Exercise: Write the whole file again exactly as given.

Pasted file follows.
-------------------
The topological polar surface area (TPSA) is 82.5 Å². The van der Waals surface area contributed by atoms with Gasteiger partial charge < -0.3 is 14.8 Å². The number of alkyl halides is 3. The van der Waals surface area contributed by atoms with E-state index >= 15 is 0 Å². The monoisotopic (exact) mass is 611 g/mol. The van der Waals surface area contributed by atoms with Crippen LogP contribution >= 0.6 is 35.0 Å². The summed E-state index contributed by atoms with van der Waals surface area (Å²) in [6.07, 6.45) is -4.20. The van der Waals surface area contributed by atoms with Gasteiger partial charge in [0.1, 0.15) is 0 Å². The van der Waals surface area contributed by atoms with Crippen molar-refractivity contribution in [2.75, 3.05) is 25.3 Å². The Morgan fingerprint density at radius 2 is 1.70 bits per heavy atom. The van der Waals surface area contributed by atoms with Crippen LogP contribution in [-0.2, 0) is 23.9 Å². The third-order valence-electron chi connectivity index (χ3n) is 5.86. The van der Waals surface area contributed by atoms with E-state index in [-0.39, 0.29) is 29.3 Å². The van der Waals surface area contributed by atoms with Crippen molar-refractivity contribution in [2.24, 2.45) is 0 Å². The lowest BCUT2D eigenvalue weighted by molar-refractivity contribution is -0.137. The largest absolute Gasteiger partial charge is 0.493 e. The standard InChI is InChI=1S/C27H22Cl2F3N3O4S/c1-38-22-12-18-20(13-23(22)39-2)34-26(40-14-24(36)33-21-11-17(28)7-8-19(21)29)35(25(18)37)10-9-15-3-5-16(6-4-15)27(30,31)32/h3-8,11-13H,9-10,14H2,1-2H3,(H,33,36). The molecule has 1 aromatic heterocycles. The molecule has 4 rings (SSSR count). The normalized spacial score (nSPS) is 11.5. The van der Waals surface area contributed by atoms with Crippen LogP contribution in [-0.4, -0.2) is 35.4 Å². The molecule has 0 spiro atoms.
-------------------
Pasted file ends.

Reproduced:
The topological polar surface area (TPSA) is 82.5 Å². The van der Waals surface area contributed by atoms with Gasteiger partial charge < -0.3 is 14.8 Å². The number of alkyl halides is 3. The van der Waals surface area contributed by atoms with E-state index >= 15 is 0 Å². The monoisotopic (exact) mass is 611 g/mol. The van der Waals surface area contributed by atoms with Crippen LogP contribution >= 0.6 is 35.0 Å². The summed E-state index contributed by atoms with van der Waals surface area (Å²) in [6.07, 6.45) is -4.20. The van der Waals surface area contributed by atoms with Gasteiger partial charge in [0.1, 0.15) is 0 Å². The van der Waals surface area contributed by atoms with Crippen molar-refractivity contribution in [2.75, 3.05) is 25.3 Å². The Morgan fingerprint density at radius 2 is 1.70 bits per heavy atom. The van der Waals surface area contributed by atoms with Crippen LogP contribution in [-0.2, 0) is 23.9 Å². The third-order valence-electron chi connectivity index (χ3n) is 5.86. The van der Waals surface area contributed by atoms with E-state index in [-0.39, 0.29) is 29.3 Å². The van der Waals surface area contributed by atoms with Crippen molar-refractivity contribution in [2.24, 2.45) is 0 Å². The lowest BCUT2D eigenvalue weighted by molar-refractivity contribution is -0.137. The largest absolute Gasteiger partial charge is 0.493 e. The standard InChI is InChI=1S/C27H22Cl2F3N3O4S/c1-38-22-12-18-20(13-23(22)39-2)34-26(40-14-24(36)33-21-11-17(28)7-8-19(21)29)35(25(18)37)10-9-15-3-5-16(6-4-15)27(30,31)32/h3-8,11-13H,9-10,14H2,1-2H3,(H,33,36). The molecule has 1 aromatic heterocycles. The molecule has 4 rings (SSSR count). The normalized spacial score (nSPS) is 11.5. The van der Waals surface area contributed by atoms with Crippen LogP contribution in [-0.4, -0.2) is 35.4 Å². The molecule has 0 spiro atoms.